“I burst into tears when I found out,” Kasen-Windsor said later. “I marched for Edie and it was touching and emotional, and I wish she could have been here with us today.”
Supporters who assembled behind the group banner included Fay and D’Arcy, McCourt, Staten Island Pride Center executive director Carol Bullock (whose group was denied admittance to that borough’s March 4 St. Patrick’s Parade), former City Council Speaker Christine Quinn, and former State Senator Thomas Duane, who was recovering from back surgery.
“I’ll march until I get to the cameras,” Duane joked.
They were joined by disability activist Anastasia Somoza, her twin sister Alba, and their mother Mary, along with disabled FDNY veteran and activist Gene Walsh, drag queen and TV personality Lady Clover Honey (Welsh), novelist/ playwright Honor Molloy, and the 2017 St. Pat’s for All grand marshal Phil Donahue.
Sinn Féin’s new president, Mary Lou McDonald, as well as Louise O'Reilly, a member of the Irish Dáil (its parliament), also marched with Lavender and Green, and de Blasio joined in for several blocks.
Shortly after 11:30, to the skirling strains of the Monaghan Pipe Band (the next group in the parade order), the Lavender and Green Alliance stepped onto Fifth Avenue.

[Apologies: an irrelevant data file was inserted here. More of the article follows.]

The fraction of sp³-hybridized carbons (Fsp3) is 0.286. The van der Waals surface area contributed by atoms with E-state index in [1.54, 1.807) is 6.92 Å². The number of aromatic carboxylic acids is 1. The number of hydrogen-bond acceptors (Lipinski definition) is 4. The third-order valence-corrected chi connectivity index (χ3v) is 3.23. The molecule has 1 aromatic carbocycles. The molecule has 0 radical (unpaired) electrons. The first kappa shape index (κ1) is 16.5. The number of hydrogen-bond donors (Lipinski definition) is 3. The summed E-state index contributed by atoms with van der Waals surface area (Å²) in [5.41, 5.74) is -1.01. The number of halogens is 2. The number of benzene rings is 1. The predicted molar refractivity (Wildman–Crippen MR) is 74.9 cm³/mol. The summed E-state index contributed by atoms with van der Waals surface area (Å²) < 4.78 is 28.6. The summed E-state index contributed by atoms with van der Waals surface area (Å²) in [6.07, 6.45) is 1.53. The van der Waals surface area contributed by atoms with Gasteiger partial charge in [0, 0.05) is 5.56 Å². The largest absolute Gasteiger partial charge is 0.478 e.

The 1.4-mile march north from 44th St. to 79th St. featured hundreds of thousands of spectators, as well as hundreds of law enforcement officers, some in body armor with automatic weapons. Parade chair Dr. John Lahey, the president of Quinnipiac University, welcomed Lavender and Green as it marched by, as did grand marshal Glucksman.
The crowd offered few anti-LGBTQ protesters: a group near Central Park displayed a banner reading “MARRIAGE IS 1 MAN AND 1 WOMAN” and a handwritten sign: “Don’t Repeal the 8th” (referring to an upcoming referendum in Ireland that would reform that country’s anti-abortion laws). Later on, a single protester, a man in biblical-style robes and a beard, held up a Bible as the marchers passed.
“They should have a drink,” Duane quipped afterwards. “I can’t… they should!”
Duane did make it all the way to the end, and, before dispersing, the Lavender and Green contingent took pictures and exchanged hugs. Some went to get a bite to eat or headed off for St. Patrick’s Day parties. Others simply went home to rest their aching feet.